The government shutdown, a freak blizzard and piles of dead cattle in South Dakota have certainly made October 2013 a month not easily forgotten.
Reports I've heard suggest some ranchers have lost 20% to 50% of their cows to the blizzard. In total, nearly 60,000 cattle are lost, unaccounted for, or possibly dead. While these numbers only make up about 1.5% of South Dakota's entire cowherd, about 3.85 million head, it's a big hit for the nation's sixth-largest cattle-producing state and devastating to those who lost their animals.
There's been a lot of attention on this disaster since news of the losses hit the media earlier this week. Heart-wrenching images like these have been shared across social media networks, spurring many to find ways to help those ranchers affected by the storm.
One group that has stepped up to help out their fellow ranchers is the Black Hills Area Community Foundation (BHACF). BHACF has joined with the South Dakota Stockgrowers Association, South Dakota Cattlemen's Association, and the South Dakota Sheep Growers Association to establish the South Dakota Rancher Relief Fund. Money collected through this initiative will provide support and relief assistance to the farmers and ranchers impacted by the early October blizzard.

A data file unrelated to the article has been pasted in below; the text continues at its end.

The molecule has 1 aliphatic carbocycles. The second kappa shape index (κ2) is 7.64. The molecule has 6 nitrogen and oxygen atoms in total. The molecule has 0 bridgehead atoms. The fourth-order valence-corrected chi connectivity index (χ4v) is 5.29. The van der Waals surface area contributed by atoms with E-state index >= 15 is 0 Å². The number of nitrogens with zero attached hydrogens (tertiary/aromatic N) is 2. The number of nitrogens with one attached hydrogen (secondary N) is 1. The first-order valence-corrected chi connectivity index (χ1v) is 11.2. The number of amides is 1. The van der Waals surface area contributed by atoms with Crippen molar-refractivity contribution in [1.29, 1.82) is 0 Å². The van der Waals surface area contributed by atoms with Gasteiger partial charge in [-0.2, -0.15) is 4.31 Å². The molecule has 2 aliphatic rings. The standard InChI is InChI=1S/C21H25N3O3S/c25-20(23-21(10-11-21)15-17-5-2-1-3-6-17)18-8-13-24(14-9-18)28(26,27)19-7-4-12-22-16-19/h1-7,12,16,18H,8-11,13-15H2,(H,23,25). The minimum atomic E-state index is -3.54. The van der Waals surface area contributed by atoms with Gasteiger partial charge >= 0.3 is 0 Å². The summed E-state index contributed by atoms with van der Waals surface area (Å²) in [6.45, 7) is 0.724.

If you would like to help fund this effort that will directly benefit those livestock producers hardest hit by the storm, please visit BHACF's website to learn how to donate. You can also keep up with what is happening with the SD Rancher Relief Fund on the initiative's Facebook page found here.
In the short term, the best thing we can do is to lend a hand to our fellow stewards of the land and help them get back on their feet. The losses incurred from this blizzard will be felt for months, maybe even years, as some ranchers have lost a significant portion of their assets. I encourage you to do what you can to help those affected.
In the long term, given our current governmental state, it may be a good idea for those who plan on sticking around in this industry to start thinking of ways to manage risks that come with the territory and which don't require reliance on an unstable and uncertain authority to bail us out of mishaps.
Times are tough and sometimes it seems ranching is tougher, but from my observations the diligent planners who manage their risk and maintain their business sovereignty will be better off in the future it appears our country is headed for.